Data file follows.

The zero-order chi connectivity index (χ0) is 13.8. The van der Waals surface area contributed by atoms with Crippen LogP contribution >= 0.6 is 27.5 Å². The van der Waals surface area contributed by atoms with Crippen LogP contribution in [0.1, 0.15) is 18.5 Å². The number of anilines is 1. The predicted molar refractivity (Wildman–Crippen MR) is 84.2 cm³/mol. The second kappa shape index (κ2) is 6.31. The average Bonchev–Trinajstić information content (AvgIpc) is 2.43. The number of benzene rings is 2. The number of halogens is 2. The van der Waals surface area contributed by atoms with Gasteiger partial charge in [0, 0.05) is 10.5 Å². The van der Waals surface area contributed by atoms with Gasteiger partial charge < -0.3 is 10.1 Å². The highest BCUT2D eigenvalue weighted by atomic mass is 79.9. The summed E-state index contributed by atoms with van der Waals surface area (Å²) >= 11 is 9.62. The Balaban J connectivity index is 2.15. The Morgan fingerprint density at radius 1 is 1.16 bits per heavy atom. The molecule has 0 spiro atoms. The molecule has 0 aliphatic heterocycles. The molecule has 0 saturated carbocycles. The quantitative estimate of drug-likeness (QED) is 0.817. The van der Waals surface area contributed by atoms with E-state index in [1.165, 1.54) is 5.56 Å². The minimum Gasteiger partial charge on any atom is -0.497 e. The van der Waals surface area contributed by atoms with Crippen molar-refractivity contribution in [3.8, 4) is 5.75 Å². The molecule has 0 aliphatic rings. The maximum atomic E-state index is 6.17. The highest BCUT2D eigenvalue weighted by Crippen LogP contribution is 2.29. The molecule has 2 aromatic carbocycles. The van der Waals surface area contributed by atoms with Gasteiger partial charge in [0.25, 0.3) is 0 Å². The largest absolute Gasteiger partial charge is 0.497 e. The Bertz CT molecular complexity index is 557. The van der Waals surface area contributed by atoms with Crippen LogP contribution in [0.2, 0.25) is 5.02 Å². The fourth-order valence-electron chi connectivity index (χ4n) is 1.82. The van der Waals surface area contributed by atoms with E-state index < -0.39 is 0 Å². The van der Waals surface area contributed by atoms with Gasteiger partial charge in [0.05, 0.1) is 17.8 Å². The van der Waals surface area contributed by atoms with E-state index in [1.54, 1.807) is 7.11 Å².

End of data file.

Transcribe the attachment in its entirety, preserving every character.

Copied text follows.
The zero-order chi connectivity index (χ0) is 13.8. The van der Waals surface area contributed by atoms with Crippen LogP contribution >= 0.6 is 27.5 Å². The van der Waals surface area contributed by atoms with Crippen LogP contribution in [0.1, 0.15) is 18.5 Å². The number of anilines is 1. The predicted molar refractivity (Wildman–Crippen MR) is 84.2 cm³/mol. The second kappa shape index (κ2) is 6.31. The average Bonchev–Trinajstić information content (AvgIpc) is 2.43. The number of benzene rings is 2. The number of halogens is 2. The van der Waals surface area contributed by atoms with Gasteiger partial charge in [0, 0.05) is 10.5 Å². The van der Waals surface area contributed by atoms with Gasteiger partial charge < -0.3 is 10.1 Å². The highest BCUT2D eigenvalue weighted by atomic mass is 79.9. The summed E-state index contributed by atoms with van der Waals surface area (Å²) >= 11 is 9.62. The Balaban J connectivity index is 2.15. The Morgan fingerprint density at radius 1 is 1.16 bits per heavy atom. The molecule has 0 spiro atoms. The molecule has 0 aliphatic heterocycles. The molecule has 0 saturated carbocycles. The quantitative estimate of drug-likeness (QED) is 0.817. The van der Waals surface area contributed by atoms with E-state index in [1.165, 1.54) is 5.56 Å². The minimum Gasteiger partial charge on any atom is -0.497 e. The van der Waals surface area contributed by atoms with Crippen molar-refractivity contribution in [3.8, 4) is 5.75 Å². The molecule has 0 aliphatic rings. The maximum atomic E-state index is 6.17. The highest BCUT2D eigenvalue weighted by Crippen LogP contribution is 2.29. The molecule has 2 aromatic carbocycles. The van der Waals surface area contributed by atoms with Gasteiger partial charge in [0.25, 0.3) is 0 Å². The largest absolute Gasteiger partial charge is 0.497 e. The Bertz CT molecular complexity index is 557. The van der Waals surface area contributed by atoms with Crippen LogP contribution in [0.2, 0.25) is 5.02 Å². The fourth-order valence-electron chi connectivity index (χ4n) is 1.82. The van der Waals surface area contributed by atoms with E-state index < -0.39 is 0 Å². The van der Waals surface area contributed by atoms with Gasteiger partial charge in [0.05, 0.1) is 17.8 Å². The van der Waals surface area contributed by atoms with E-state index in [1.54, 1.807) is 7.11 Å².